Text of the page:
This is one of the more difficult decisions on school to make. It seemed clear, but a few private pre-schools around the area already announced that they plan on opening at 9 AM tomorrow, lowering my confidence in widespread snow days. I am not exactly sure how they expect to open with a foot of snow in some areas, and there is a good chance they change their calls tomorrow, but this led me to believe that this will really be a localized event in the way that schools are impacted. For the first time I’m going to break down the school forecast my region, start with coastal, and then moving one back from coastal, etc. and listing all the towns and precent chances in that region. I think that is the best way to account for the very high variability in the school forecasts. Because each town has different snow removal operations, works at different efficiencies, and has different criteria for what should warrant closing vs. delaying schools. Weigh that against differences of up to 3-4 inches within towns in snowfall amounts and even more between towns and you have a scenario where one district could close and make the correct decision and an adjacent decision could open and also seemingly make the decision. I’ll do my best to break down what my thoughts are on school closings and where potential errors could be. I’ll have an additional update at 11 PM adding additional details as well.
Coastal Plane (includes Greenwich, Stamford, Darien, Norwalk, Westport, Fairfield, Bridgeport, and Stratford): 75% Chance Snow Day, 25% Delayed Opening. This region has been hit hardest by the most recent storm, with accumulations of anywhere from 8-11 inches fairly widespread. Though they are typically the toughest to close/delay, I see it difficult that roads will be safe enough in 11 hours for schools to safely open. There is definitely a chance, and a few school districts, like Westport and Fairfield, have proven especially hearty in the past and tend to not like closing in these scenarios where it is more determinant on their Departments of Public Works than on the actual weather whether conditions will be safe enough for school. So there is a very real chance that these school districts delay, but given the volume of snow that has fallen and the fact that coastal areas will see another 1-3 inches of snow overnight tonight I think that realistically these districts will have to close tomorrow to cope with the amount of snow we got this evening. Either way, I see no way these districts open on time unless their Departments of Public Works are able to clear a foot of snow from all the roads in a record amount of time.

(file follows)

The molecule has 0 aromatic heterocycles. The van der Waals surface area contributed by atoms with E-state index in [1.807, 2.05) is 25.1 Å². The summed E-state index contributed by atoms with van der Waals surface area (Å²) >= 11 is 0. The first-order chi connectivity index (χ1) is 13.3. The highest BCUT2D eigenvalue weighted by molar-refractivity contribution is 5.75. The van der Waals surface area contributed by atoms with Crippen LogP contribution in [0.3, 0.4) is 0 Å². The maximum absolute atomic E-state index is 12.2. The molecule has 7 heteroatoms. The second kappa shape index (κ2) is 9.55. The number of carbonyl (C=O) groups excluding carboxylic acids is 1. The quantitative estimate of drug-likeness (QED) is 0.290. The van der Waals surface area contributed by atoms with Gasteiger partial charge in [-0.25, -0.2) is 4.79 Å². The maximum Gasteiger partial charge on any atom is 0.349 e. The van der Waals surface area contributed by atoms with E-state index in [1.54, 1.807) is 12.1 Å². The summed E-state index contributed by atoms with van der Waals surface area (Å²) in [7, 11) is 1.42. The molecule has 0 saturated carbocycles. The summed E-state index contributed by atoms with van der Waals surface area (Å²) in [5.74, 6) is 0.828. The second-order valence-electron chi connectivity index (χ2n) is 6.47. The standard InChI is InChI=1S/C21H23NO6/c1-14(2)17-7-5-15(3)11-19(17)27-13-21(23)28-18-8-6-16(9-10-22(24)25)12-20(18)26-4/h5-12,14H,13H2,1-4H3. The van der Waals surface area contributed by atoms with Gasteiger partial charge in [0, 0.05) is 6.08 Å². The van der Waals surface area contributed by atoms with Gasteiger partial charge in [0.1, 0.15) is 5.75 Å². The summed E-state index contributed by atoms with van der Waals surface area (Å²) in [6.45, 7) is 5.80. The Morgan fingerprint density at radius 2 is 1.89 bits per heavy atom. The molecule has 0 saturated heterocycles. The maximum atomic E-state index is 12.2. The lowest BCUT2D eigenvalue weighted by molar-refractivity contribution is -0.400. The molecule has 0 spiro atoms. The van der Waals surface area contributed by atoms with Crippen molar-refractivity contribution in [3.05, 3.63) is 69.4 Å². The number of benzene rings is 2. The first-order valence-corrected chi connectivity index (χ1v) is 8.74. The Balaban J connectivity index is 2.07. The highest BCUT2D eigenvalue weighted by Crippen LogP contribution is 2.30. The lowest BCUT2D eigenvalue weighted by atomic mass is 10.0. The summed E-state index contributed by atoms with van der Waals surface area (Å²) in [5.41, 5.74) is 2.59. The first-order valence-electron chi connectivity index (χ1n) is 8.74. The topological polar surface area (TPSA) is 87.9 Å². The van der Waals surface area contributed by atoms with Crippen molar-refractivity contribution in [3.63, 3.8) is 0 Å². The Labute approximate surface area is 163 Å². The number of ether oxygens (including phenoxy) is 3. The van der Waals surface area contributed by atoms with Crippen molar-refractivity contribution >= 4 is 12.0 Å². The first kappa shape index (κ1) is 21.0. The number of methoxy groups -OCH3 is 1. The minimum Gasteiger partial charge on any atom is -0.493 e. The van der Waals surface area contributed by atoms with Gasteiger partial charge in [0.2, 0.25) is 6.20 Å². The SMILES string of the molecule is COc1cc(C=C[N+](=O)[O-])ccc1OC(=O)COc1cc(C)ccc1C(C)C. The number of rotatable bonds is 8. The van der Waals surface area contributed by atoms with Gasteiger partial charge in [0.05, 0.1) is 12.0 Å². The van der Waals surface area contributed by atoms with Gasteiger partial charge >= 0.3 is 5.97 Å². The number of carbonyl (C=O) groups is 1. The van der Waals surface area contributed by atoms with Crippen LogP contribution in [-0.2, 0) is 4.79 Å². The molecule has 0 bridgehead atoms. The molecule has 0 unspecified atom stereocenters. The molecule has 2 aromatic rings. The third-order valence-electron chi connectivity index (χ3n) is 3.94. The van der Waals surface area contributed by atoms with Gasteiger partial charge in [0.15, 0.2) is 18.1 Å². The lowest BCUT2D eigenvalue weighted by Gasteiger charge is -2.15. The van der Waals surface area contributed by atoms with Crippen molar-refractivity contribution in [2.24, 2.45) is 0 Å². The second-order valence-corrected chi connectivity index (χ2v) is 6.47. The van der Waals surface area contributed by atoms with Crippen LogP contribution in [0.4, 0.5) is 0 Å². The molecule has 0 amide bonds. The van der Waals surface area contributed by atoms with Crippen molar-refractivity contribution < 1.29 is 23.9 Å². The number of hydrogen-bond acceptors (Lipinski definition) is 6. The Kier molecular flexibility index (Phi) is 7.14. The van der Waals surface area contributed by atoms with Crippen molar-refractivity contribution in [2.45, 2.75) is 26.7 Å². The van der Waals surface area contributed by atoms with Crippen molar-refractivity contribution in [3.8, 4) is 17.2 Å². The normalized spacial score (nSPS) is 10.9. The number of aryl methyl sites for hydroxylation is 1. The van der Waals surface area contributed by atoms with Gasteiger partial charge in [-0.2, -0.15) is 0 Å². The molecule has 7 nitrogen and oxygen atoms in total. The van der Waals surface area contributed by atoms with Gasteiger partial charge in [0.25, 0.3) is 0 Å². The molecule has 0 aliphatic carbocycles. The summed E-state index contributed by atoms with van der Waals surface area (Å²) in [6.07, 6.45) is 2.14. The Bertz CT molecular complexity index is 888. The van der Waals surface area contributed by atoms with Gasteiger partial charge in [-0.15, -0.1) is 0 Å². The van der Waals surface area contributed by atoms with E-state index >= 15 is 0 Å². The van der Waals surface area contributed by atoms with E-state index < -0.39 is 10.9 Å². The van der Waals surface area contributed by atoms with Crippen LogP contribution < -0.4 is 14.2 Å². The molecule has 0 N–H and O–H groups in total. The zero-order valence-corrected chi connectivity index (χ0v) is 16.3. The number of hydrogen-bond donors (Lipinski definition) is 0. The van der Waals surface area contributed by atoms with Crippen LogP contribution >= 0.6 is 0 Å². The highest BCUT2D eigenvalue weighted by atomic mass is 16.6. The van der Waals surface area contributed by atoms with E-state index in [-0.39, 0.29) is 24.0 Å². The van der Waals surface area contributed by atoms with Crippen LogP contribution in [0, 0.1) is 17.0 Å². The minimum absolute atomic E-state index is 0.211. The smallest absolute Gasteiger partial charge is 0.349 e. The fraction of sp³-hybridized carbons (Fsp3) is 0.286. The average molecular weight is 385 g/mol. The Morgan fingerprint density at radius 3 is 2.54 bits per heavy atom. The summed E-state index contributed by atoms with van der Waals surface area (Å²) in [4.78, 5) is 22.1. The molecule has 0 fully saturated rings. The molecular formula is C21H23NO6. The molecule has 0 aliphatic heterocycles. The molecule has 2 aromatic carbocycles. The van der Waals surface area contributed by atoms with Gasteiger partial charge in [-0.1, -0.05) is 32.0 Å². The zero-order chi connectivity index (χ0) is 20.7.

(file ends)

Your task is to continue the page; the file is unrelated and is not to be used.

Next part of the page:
One-Removed Inland (includes New Canaan, Wilton, Weston, Easton, Trumbull, and Shelton): Snow Day 70%, Delay 30% Similar to the coastal plane, this region has been hit hardest by the banding, even though it was not as expected. Snowfall amounts reach as high as 10 or 11 inches in areas, and that is hard to clear. Along with that, roads in these towns are more hilly, and wind chills tomorrow morning could get as low as -15 degrees as temperatures will be in the single digits and winds will be gusting into the 20 mph range. That makes me confident that in this zone delays are basically a guarantee, especially as some additional snow will fall tonight. The real question for snow days again is how quickly these towns will be able to clear a lot of snow from all the roads. I find it fairly unlikely that roads will be cleared in time for school, and thus I think conditions will be too dangerous for schools to open. An additional few inches of snow tonight along with the large amount already covering everything, as light as it, is still not easy to completely remove and make for safe travel, and I would recommend that the town take the day tomorrow to focus on removing it and prepare for Thursday and Friday, both days where I do not expect weather-related issues with schools. Some of these towns have had to delay 2 days after snowfalls of 18 inch snow storms, and so I would expect that they will generally not be able to open the day after a snow storm that brought close to a foot, even though it ended a little early.
Removed from I-84 (includes Ridgefield, Redding, and Monroe): 55% Snow Day 40% Delay. This is where calls begin to get even harder, as these towns have quite a range in terms of snowfall accumulations. I believe that generally these towns say anywhere from 6-9 inches of snow, but some had as little as 3-4 inches farther north. I am confident that every town had at least one 6 inch reading in it with many seeing more. These towns are notoriously very hilly and any snow on roads can make them extremely treacherous. Even though they have not gotten the volume of snow that towns further to the south have, I do not think that roads will be cleared enough by tomorrow for schools to open. There is a higher chance that they are than further south, which is why the delay percentage is higher though. I see a very small chance that roads open on time, especially with the wind chills and the blowing snow that I have mentioned, but it is almost as likely that schools delay as that they close. Still, I am leaning towards closing because of the volume of snow that the southern parts of these towns have seen and because it will be so cold and there will be so much blowing snow that keeping roads in safe enough conditions to transport students to school will be an extremely tall task.